As our constrained power generation system once more dominates discussions and affects plans and traffic routes, South Africans will be all too aware of another inconvenience of load-shedding, one which has potentially grim implications – battery backup for electric gate motors and alarm systems run the risk of becoming severely compromised during and after bouts of load-shedding.
While this is a function of batteries being required to work overtime as load-shedding forces longer and more regular intervals of needing to provide backup, it is also a function of battery chemistry. Most, if not all, batteries in the market presently that are designed for these purposes are lead acid batteries, meaning that if they are drained to below 50% of their maximum charge, their lifespan and performance become compromised. If they are allowed to run completely flat, they’ll never be the same again.
This is purely a function of the batteries’ chemistry. “Think about when your car has stood for a long time and your battery was allowed to run completely flat,” says REVOV MD Lance Dickerson. “A completely flat battery can be recharged but its lifespan has been compromised. Many of us would have found ourselves in a situation where despite the battery being recharged, its performance kept downgrading to the point where we needed to replace it sooner rather than later,” he says.
Thankfully, advancements in technology have changed the way batteries are made. Lithium iron phosphate batteries are superior to lead acid batteries in every metric. While those who look exclusively at the crude measure of shop shelf prices would disagree, one only needs to weigh the performance, lifespan and safety profile of lithium iron phosphate batteries against their lead acid counterparts to appreciate the value for money. In a 12 V and 24 V format, if built in series, lithium iron phosphate batteries are a more economical investment in the medium to longer term while keeping mission-critical applications – such as security and monitoring systems – up and running during power cuts.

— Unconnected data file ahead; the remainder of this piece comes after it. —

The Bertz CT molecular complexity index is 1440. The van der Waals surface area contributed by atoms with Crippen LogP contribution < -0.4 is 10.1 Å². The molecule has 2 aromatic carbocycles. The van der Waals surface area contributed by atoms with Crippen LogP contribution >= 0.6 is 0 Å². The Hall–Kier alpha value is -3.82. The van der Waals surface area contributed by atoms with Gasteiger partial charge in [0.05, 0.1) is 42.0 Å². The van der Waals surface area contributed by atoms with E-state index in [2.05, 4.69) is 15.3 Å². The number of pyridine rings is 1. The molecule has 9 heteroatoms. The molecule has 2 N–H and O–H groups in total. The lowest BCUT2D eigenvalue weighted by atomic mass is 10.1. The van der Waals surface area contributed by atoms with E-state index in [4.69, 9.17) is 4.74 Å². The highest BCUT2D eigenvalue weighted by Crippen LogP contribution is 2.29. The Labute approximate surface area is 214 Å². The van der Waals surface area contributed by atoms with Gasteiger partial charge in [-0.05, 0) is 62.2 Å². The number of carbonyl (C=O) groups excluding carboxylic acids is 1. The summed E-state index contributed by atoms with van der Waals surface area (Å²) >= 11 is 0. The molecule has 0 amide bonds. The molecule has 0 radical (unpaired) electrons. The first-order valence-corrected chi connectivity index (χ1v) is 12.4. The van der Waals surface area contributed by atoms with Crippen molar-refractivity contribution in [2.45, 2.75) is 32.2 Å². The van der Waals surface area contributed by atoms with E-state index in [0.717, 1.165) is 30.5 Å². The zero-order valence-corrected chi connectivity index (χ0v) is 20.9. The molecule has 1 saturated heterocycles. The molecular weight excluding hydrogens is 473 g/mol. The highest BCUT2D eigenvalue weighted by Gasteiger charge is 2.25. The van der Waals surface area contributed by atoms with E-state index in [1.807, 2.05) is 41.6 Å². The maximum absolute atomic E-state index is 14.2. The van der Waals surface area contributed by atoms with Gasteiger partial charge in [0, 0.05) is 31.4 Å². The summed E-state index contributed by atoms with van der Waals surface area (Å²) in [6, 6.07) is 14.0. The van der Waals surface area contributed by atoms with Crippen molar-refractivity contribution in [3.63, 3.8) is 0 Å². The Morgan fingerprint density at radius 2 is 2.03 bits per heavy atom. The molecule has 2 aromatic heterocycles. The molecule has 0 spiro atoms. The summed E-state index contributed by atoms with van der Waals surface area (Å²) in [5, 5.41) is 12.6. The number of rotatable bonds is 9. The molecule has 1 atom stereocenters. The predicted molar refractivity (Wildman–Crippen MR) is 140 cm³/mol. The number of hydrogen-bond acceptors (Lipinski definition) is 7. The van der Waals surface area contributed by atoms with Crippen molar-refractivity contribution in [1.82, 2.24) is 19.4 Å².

“These benefits, which are already plain to see in renewable installations and uninterrupted power supply (UPS) systems, are poised to take the pain out of a host of 12 V battery applications, not least battery backup for electric gates, alarm systems, communication systems, off-site installations and even camping and fishing uses,” explains Dickerson.
“These batteries are definitely a topic our teams are picking up as they interact with various stakeholders,” says Dickerson. “For example, those that live in housing estates or complexes where there is a lot of traffic find that their gate motor batteries get totally depleted far quicker, meaning they sit with a gate stuck open or the gate is switched to manual for extended periods of time. Home or office alarm systems are also affected and in a country where security is important, we all want peace of mind if the power is cut.
“This is why we’ve introduced portable LiFePO and second LiFe 12 V solutions to the market. In 2022 there is absolutely no reason someone has to accept continually deteriorating battery performance in key areas every time there is a power outage,” says Dickerson, adding that after seeing the benefits of lithium iron phosphate batteries in larger uses, communities have been asking for the same thing on a smaller scale, but where they still have well-designed battery management systems and the option for remote, app-based Bluetooth monitoring.
Dickerson says that portable lithium iron phosphate batteries have far more uses than merely security. “Of course, security plays a key role in our country and around the continent, especially where businesses need to monitor or secure remote sites. However, in this country we also have a rich fishing and camping culture and portable batteries that can stand the test of time without deteriorating at the rate of lead acid batteries – even when doing nothing in the garage – is expected to be a game-changer.”
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